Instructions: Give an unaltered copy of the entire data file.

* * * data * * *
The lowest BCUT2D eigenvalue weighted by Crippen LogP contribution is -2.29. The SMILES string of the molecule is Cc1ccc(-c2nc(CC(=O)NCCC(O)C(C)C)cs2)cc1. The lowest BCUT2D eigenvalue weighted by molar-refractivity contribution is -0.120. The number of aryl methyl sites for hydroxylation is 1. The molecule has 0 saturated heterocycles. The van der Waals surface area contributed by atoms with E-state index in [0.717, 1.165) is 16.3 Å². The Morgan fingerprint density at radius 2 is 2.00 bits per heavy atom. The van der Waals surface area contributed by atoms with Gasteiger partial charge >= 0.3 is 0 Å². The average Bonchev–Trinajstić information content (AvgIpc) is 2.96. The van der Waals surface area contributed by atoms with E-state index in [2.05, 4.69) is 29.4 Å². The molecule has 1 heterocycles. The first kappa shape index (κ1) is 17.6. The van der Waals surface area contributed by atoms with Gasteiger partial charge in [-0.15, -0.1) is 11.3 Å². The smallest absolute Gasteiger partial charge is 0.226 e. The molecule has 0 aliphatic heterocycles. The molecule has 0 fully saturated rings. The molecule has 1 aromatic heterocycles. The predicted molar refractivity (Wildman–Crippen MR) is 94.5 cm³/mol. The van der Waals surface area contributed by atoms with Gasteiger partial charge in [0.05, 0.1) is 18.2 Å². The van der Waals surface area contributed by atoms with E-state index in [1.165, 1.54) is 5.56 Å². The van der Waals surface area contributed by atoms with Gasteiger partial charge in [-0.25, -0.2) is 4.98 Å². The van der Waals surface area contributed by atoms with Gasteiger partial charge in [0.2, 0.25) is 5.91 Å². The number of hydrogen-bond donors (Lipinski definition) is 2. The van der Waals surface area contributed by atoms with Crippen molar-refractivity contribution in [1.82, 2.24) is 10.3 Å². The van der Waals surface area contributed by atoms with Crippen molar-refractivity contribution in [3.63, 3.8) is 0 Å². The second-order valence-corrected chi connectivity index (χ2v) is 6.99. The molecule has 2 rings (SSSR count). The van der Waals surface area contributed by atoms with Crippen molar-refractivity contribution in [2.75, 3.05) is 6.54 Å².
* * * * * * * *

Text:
The lowest BCUT2D eigenvalue weighted by Crippen LogP contribution is -2.29. The SMILES string of the molecule is Cc1ccc(-c2nc(CC(=O)NCCC(O)C(C)C)cs2)cc1. The lowest BCUT2D eigenvalue weighted by molar-refractivity contribution is -0.120. The number of aryl methyl sites for hydroxylation is 1. The molecule has 0 saturated heterocycles. The van der Waals surface area contributed by atoms with E-state index in [0.717, 1.165) is 16.3 Å². The Morgan fingerprint density at radius 2 is 2.00 bits per heavy atom. The van der Waals surface area contributed by atoms with Gasteiger partial charge >= 0.3 is 0 Å². The average Bonchev–Trinajstić information content (AvgIpc) is 2.96. The van der Waals surface area contributed by atoms with E-state index in [2.05, 4.69) is 29.4 Å². The molecule has 1 heterocycles. The first kappa shape index (κ1) is 17.6. The van der Waals surface area contributed by atoms with Gasteiger partial charge in [-0.15, -0.1) is 11.3 Å². The smallest absolute Gasteiger partial charge is 0.226 e. The molecule has 0 aliphatic heterocycles. The molecule has 0 fully saturated rings. The molecule has 1 aromatic heterocycles. The predicted molar refractivity (Wildman–Crippen MR) is 94.5 cm³/mol. The van der Waals surface area contributed by atoms with Gasteiger partial charge in [0.05, 0.1) is 18.2 Å². The van der Waals surface area contributed by atoms with E-state index in [1.165, 1.54) is 5.56 Å². The van der Waals surface area contributed by atoms with Gasteiger partial charge in [-0.25, -0.2) is 4.98 Å². The van der Waals surface area contributed by atoms with Gasteiger partial charge in [0.2, 0.25) is 5.91 Å². The number of hydrogen-bond donors (Lipinski definition) is 2. The van der Waals surface area contributed by atoms with Crippen molar-refractivity contribution in [1.82, 2.24) is 10.3 Å². The van der Waals surface area contributed by atoms with Crippen molar-refractivity contribution in [3.63, 3.8) is 0 Å². The second-order valence-corrected chi connectivity index (χ2v) is 6.99. The molecule has 2 rings (SSSR count). The van der Waals surface area contributed by atoms with Crippen molar-refractivity contribution in [2.75, 3.05) is 6.54 Å².